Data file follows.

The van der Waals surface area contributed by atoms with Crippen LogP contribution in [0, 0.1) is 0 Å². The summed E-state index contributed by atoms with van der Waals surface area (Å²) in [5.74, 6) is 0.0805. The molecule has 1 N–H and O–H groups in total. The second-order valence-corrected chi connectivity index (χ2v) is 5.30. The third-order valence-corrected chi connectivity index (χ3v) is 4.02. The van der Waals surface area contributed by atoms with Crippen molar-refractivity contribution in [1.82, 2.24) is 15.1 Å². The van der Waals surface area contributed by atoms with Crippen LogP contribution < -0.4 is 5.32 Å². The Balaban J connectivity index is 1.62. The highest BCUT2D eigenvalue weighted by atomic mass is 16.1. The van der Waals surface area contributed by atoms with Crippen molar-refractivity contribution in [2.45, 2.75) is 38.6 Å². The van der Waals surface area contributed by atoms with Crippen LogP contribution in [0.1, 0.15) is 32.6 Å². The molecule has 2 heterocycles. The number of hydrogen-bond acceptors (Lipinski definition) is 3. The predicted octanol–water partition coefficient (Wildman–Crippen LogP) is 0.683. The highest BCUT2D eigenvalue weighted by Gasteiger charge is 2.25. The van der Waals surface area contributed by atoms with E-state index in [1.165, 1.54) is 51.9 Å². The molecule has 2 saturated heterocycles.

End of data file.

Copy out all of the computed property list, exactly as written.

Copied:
The van der Waals surface area contributed by atoms with Crippen LogP contribution in [0, 0.1) is 0 Å². The summed E-state index contributed by atoms with van der Waals surface area (Å²) in [5.74, 6) is 0.0805. The molecule has 1 N–H and O–H groups in total. The second-order valence-corrected chi connectivity index (χ2v) is 5.30. The third-order valence-corrected chi connectivity index (χ3v) is 4.02. The van der Waals surface area contributed by atoms with Crippen molar-refractivity contribution in [1.82, 2.24) is 15.1 Å². The van der Waals surface area contributed by atoms with Crippen LogP contribution < -0.4 is 5.32 Å². The Balaban J connectivity index is 1.62. The highest BCUT2D eigenvalue weighted by atomic mass is 16.1. The van der Waals surface area contributed by atoms with Crippen molar-refractivity contribution in [2.45, 2.75) is 38.6 Å². The van der Waals surface area contributed by atoms with Crippen LogP contribution in [0.1, 0.15) is 32.6 Å². The molecule has 2 heterocycles. The number of hydrogen-bond acceptors (Lipinski definition) is 3. The predicted octanol–water partition coefficient (Wildman–Crippen LogP) is 0.683. The highest BCUT2D eigenvalue weighted by Gasteiger charge is 2.25. The van der Waals surface area contributed by atoms with E-state index in [1.165, 1.54) is 51.9 Å². The molecule has 2 saturated heterocycles.